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I Constant frequency of light and connection to QM

  1. Apr 17, 2017 #1
    Could someone provide a good explanation as to why light's frequency doesn't change under refraction? The textbook I'm using gave us a two step derivation and I don't really feel like it did a proper job in explaining anything (it's Haliday).

    Also, a slightly *crackpot* follow up question - does it have somewhat of a deeper connection to QM, and how photons don't change their velocity in different mediums?
     
  2. jcsd
  3. Apr 17, 2017 #2
    I think the most straightforward answer is, after all there has to be the same E field on both sides of the boundary. Imagine the E field oscillating with one frequency on one side, and with another frequency at the other. There would always be a constantly changing discontinuity.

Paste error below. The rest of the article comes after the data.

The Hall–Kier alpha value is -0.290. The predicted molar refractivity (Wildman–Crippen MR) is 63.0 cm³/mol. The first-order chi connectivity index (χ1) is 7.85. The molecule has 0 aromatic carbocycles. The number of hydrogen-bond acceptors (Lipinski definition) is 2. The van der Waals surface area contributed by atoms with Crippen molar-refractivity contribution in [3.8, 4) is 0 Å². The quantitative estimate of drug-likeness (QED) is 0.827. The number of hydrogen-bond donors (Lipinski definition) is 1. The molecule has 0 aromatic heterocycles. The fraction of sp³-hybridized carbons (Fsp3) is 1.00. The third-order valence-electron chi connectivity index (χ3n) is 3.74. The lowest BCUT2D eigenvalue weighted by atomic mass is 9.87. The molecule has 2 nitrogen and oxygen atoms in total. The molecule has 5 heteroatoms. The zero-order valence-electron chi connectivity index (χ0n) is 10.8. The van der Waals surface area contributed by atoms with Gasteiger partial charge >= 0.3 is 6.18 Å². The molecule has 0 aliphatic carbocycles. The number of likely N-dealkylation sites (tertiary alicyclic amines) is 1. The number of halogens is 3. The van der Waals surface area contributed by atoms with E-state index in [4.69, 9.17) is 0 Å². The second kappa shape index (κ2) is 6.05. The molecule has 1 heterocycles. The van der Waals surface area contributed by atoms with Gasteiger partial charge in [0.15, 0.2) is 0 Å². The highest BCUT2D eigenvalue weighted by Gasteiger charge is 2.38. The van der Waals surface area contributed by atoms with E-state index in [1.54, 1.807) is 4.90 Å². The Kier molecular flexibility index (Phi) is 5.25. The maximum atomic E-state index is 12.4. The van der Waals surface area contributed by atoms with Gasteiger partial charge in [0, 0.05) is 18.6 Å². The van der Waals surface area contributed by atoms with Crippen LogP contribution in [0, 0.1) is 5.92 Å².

4. Apr 17, 2017 #3

    berkeman

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    Staff: Mentor

    But they do... Velocity and wavelength change, but frequency stays the same (see post above by @rumborak ).
     
  5. Apr 17, 2017 #4
    As not all of us have that book available, maybe you could reproduce it's explanation so we would know where to start.

    As a handwaving argument involving a different type of wave, think of a rope that is attached to a second rope with different mass per unit length (hence different wave speed). If you start transverse waves in the first rope segment, as the peak amplitude entered the second segment it would induce a wave peak in that segment, one for one for each wave generated. So the number of waves per second has to be the same in both media.
     
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